Read Секс в человеческой любви. Анализ эго-состояний личности в сексуальных отношениях людей by Eric Berne Free Online
Book Title: Секс в человеческой любви. Анализ эго-состояний личности в сексуальных отношениях людей|
The author of the book: Eric Berne
ISBN 13: 9785790513619
Edition: РИПОЛ КЛАССИК
Date of issue: 2002
Format files: PDF
The size of the: 13.93 MB
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Reader ratings: 5.9
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I read this ultra-obscure tome (9 goodreads reviews??) based on a handful of sudden motivations. I spied the book stashed away in a drawer at a friend's house, for just long enough to notice that it was written by Eric Berne, who had written Games People Play, a book I once stole from my father's bookshelf but also one that a college roommate of mine greatly admired. As a human, "sex" and "loving" are important topics that are often on my mind; the relationship between the two being quite a large source of ongoing consideration.
The title stuck with me, so I looked it up on the internet, found some bootleg New Zealand website that had a crystal clear PDF, downloaded it to my iPad, and then read the whole thing in 3 sittings.
In the Q&A in the appendix of the book -- apparently culled largely from lectures, though it does not feel like reading a series of lectures -- Berne is asked, "How can you account for so many laughs from all of us on such a serious subject?" and replies, "Since sex is supposed to be fun, I don't see why a lecture about it shouldn't be fun too." Replace lecture with book, and there you go. It's a fun read, littered with strange and hilarious and often just slightly misogynistic jokes (hey, it was written in the 70s) while still being completely serious and thoughtful on the topics of sexuality and human psychology.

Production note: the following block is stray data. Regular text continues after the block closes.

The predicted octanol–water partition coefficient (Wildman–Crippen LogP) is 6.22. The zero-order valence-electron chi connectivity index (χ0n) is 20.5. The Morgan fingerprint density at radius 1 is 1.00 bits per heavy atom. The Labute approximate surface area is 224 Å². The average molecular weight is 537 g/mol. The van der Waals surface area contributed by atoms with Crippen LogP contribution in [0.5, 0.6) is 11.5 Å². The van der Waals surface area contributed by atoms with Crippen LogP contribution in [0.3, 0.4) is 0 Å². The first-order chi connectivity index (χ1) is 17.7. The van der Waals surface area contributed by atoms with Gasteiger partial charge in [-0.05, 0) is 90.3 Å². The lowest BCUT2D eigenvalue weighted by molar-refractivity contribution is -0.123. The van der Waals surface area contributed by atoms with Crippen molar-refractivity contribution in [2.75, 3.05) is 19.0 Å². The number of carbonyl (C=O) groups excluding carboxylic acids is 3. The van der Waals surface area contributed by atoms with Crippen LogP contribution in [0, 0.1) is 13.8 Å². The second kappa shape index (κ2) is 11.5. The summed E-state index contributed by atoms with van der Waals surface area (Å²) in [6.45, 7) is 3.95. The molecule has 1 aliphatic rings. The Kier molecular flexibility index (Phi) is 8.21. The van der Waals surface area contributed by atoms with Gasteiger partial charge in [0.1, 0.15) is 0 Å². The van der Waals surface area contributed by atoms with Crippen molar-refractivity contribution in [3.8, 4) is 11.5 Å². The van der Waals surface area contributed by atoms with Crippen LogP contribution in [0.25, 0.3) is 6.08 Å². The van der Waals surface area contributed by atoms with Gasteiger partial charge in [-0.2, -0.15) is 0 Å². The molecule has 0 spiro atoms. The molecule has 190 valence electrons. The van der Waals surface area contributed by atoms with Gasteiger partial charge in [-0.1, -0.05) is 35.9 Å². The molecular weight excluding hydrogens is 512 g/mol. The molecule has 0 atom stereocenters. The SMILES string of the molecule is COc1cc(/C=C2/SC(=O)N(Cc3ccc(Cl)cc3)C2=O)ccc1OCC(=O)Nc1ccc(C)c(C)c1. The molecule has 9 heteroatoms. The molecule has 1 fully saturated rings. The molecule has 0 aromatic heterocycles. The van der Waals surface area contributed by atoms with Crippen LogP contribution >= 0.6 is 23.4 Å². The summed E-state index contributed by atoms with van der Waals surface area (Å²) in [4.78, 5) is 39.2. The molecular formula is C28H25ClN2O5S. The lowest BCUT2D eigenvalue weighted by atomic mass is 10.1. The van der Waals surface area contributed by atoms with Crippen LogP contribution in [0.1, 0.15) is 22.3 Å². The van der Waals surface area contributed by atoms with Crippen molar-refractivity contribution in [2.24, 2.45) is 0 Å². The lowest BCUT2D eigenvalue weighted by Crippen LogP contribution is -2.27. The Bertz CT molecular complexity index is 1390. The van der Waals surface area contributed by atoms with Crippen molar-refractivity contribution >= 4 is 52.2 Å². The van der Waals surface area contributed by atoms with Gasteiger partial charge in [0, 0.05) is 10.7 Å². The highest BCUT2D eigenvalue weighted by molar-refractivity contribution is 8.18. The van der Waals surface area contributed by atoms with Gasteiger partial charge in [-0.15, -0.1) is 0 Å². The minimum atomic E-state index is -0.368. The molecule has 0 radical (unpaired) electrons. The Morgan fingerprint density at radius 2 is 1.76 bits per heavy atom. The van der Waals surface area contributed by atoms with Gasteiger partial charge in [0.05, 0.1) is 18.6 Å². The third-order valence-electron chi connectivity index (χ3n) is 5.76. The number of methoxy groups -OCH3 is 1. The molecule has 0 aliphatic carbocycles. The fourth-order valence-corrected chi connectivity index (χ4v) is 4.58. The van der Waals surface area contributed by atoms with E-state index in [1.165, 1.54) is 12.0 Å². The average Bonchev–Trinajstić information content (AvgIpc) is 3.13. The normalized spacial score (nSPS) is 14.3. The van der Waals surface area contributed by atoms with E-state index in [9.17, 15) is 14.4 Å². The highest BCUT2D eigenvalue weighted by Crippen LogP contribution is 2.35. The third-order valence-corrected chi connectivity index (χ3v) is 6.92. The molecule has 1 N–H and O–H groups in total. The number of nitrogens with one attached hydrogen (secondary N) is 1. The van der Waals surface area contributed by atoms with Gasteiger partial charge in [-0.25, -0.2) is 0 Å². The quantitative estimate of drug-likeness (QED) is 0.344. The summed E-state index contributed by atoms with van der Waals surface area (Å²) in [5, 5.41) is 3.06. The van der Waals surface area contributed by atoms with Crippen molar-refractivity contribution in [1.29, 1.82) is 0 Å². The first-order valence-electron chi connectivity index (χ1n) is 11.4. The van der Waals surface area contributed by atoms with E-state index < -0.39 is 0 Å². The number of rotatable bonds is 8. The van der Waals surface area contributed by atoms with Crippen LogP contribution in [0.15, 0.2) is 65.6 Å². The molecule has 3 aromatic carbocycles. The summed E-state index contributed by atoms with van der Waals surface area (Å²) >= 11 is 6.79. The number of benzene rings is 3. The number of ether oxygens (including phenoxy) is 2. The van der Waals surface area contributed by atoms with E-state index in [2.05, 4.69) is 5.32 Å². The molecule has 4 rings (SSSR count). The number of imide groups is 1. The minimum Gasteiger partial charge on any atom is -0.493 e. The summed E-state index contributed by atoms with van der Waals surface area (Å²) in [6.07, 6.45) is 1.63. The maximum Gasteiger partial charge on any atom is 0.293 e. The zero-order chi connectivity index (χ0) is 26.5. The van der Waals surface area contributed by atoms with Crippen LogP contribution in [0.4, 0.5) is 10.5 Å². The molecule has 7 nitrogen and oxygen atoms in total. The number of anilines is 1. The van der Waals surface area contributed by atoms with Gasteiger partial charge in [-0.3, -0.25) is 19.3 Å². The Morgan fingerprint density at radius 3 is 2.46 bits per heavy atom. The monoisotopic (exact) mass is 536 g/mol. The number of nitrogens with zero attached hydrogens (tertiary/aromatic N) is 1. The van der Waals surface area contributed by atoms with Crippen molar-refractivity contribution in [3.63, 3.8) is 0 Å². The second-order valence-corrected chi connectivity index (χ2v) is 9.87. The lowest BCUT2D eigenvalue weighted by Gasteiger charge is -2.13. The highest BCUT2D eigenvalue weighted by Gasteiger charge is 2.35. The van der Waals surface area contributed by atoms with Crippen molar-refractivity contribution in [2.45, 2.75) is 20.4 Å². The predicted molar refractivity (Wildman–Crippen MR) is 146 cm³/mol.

When I was in college, I tried reading Games People Play, and struggled with it. I had trouble imagining all the details of all the different transactional analyses being described, constantly trying to shoe-horn myself into one of the "Games" and wondering what the purpose was. Am I supposed to learn to be a player? Am I supposed to identify my role in games and thwart it or encourage it? Perhaps I was too young or impatient or self-obsessed to extract useful lessons for myself. Yet, I had similar problems in the brief section on Sexual Games in this book, as Berne immediately gets hot and heavy with his encyclopedia of games, cycling through example after example of human dynamics and quick descriptions of the way they play out. This section ends quickly though, and the moral(s) of the story come into focus: don't play those games! Seek true intimacy! *Actually* talk and *actually* see your partner!
Also there is this whole thing about free will being a bit of an illusion, but that we can recognize this about ourselves and work hard to change the scripts that govern so much of our behavior, if we try. Perhaps this is why I've been in therapy for the past 7 years.
Perhaps I could have just gone straight to Freud, but I have a feeling I enjoyed this book more than I would have reading Old Siggy.
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Read information about the authorEric Berne was a Canadian-born psychiatrist best known as the creator of transactional analysis. Eric was born on May 10, 1910 as Eric Lennard Bernstein in Montreal, Canada.He and his sister Grace, who was five years younger than Eric, were the children of a physician and a writer, David and Sara Gordon Bernstein.David Bernstein died in 1921, and the children were raised by their mother.
Bernstein attended Montreal's McGill University, graduating in 1931 and earning his M.D., C.M. in 1935.While at McGill he wrote for several student newspapers using pseudonyms. He followed graduation with a residency in psychiatry at Yale University, where he studied psychoanalysis under Paul Federn.
In 1943 he changed his legal name to Eric Berne.He continued to use pseudonyms, such as Cyprian St. Cyr ("Cyprian Sincere"), for whimsical articles in the Transactional Analysis Bulletin.
Berne's training was interrupted by World War II and his service in the Army Medical Corps, where he was promoted to the rank of Major. After working at Bushnell Army Hospital in Ogden, Utah, he was discharged in 1945.